Chronic Disease

Systemic Sclerosis and Cancer Risk: What Do We Know?

Maria Suarez-Almazor, MD, PhD

Chief, Section of Rheumatology and Clinical Immunology, Division of Internal Medicine, University of Texas MD Anderson Cancer Center, Houston, Texas

Maryam Buni, MD
Assistant Professor, Department of General Internal Medicine, University of Texas MD Anderson Cancer Center, Houston, Texas

Suarez-Almazor M, Buni M. Systemic sclerosis and cancer risk: what do we know? [published online March 16, 2020]. Rheumatology Consultant.


Patients with systemic sclerosis (SSc) have an increased incidence of cancer compared with the general population.1-3 A 2013 systematic review and meta-analysis of 16 original studies—involving more than 7000 patients with SSc from various countries—showed a 75% increased risk of patients with SSc developing cancer compared with the general population.3 The risk was highest for lung cancer (relative risk [RR], 4.3) and to a lesser extent for hematopoietic cancers (RR, 2.2). No significant correlation was observed between SSc and breast cancer, an association that has been previously suggested in other studies.

A recent study conducted in Australia4 ascertained the incidence of cancer in patients with SSc enrolled in the Australian Scleroderma Cohort Study. Findings of the study showed a 2-fold increase in cancer risk among patients with SSc compared with a matched population. The risk for lung cancer in patients with SSc was 3-fold despite disease duration and was independent of traditional risk factors such as smoking. Additionally, patients with interstitial lung disease (ILD) significantly increased the risk of lung cancer by close to 3-fold. Breast cancer, on the whole, was not significantly increased in patients with SSc compared with the matched population; however, early breast cancer occurring within 5 years of onset of SSc had a 3-fold increase compared with controls. Similarly, melanoma incidence rates were not higher than in the general population but were increased for melanoma occurring within 5 years of SSc onset. Of interest, treatment with calcium channel blockers was significantly associated with a higher risk of any cancer (odds ratio [OR], 1.47; P = .016), breast cancer, and melanoma. An association between the use of calcium channel blockers and cancer has been reported for the general population but not consistently across all studies. The reason for this association is unknown but could relate to an effect in regulatory intracellular calcium pathways affecting cell apoptosis. In this study, because many patients received long-term treatment with calcium channel blockers, the potential confounding relationship between disease duration and calcium channel blocker treatment on the incidence of cancer could not be properly adjusted for.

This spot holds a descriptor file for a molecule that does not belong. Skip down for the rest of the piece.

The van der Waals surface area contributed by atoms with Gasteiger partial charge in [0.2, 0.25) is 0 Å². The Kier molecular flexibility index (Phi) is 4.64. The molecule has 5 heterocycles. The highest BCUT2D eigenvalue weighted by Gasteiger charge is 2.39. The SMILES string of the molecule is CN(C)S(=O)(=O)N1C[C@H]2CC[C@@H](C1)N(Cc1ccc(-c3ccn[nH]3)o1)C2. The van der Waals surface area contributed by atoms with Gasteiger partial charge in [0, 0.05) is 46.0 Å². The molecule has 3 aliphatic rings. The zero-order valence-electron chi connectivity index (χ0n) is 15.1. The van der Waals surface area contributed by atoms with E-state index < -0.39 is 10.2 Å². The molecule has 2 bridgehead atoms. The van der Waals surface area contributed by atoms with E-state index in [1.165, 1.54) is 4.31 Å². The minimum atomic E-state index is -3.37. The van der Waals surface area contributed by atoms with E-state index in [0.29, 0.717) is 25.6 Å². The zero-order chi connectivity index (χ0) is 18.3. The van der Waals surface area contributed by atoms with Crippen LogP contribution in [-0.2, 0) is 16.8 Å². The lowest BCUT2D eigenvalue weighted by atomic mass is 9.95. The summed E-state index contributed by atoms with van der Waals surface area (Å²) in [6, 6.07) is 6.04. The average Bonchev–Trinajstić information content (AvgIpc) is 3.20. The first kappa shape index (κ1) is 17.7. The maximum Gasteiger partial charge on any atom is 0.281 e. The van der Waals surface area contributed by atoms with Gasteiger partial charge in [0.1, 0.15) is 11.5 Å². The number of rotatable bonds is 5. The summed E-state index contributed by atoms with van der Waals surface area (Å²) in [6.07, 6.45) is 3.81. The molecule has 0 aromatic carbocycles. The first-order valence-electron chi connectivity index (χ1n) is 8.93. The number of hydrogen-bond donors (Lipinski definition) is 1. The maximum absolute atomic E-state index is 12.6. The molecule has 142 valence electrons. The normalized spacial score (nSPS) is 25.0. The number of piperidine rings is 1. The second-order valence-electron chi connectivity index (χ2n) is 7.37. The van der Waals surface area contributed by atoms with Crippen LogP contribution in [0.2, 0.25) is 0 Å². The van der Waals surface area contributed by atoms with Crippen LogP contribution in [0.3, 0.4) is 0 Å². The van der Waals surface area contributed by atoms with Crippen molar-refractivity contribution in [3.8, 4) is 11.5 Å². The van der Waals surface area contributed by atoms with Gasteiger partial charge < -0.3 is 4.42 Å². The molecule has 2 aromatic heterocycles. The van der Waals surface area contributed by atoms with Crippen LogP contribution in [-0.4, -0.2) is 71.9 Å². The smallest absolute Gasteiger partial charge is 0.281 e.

Close or concurrent onset of scleroderma and cancer has been previously documented, raising the hypothesis that specific malignancies may trigger an autoimmune disease process in a subset of patients. This tight temporal association is most striking for breast cancer, with some patients developing SSc within months of a cancer diagnosis. A study by Shah et al initially reported the presence of autoantibodies in 23 patients with scleroderma and cancer, most of them with breast cancer.5 Patients with antibodies to RNA polymerase I/III had a close temporal relationship between the onset of scleroderma and cancer compared with patients with other autoantibodies, which suggested that malignancy may initiate a specific immune response resulting in SSc. In the Australian study,4 the presence of RNA polymerase III autoantibodies was also associated with increased risk of cancer (OR, 2.9; P = .044), diagnosed within 5 years of SSc disease onset. This association was primarily seen in patients with breast cancer. In contrast, the presence of anticentromere antibodies decreased the risk of lung cancer.4 These findings are similar to those reported in a recent study that found an increased risk of cancer within 3 years of SSc onset in patients who tested positive for RNA polymerase III antibodies.6 An increased association with cancer was also observed in those lacking the triad of centromere, type I topoisomerase, and RNA polymerase III antibodies, suggesting that other autoantibodies triggered by cancer may also play a role in the pathogenesis of SSc. The risk associated with different autoantibody profiles also varied according to the disease phenotype (diffuse vs limited).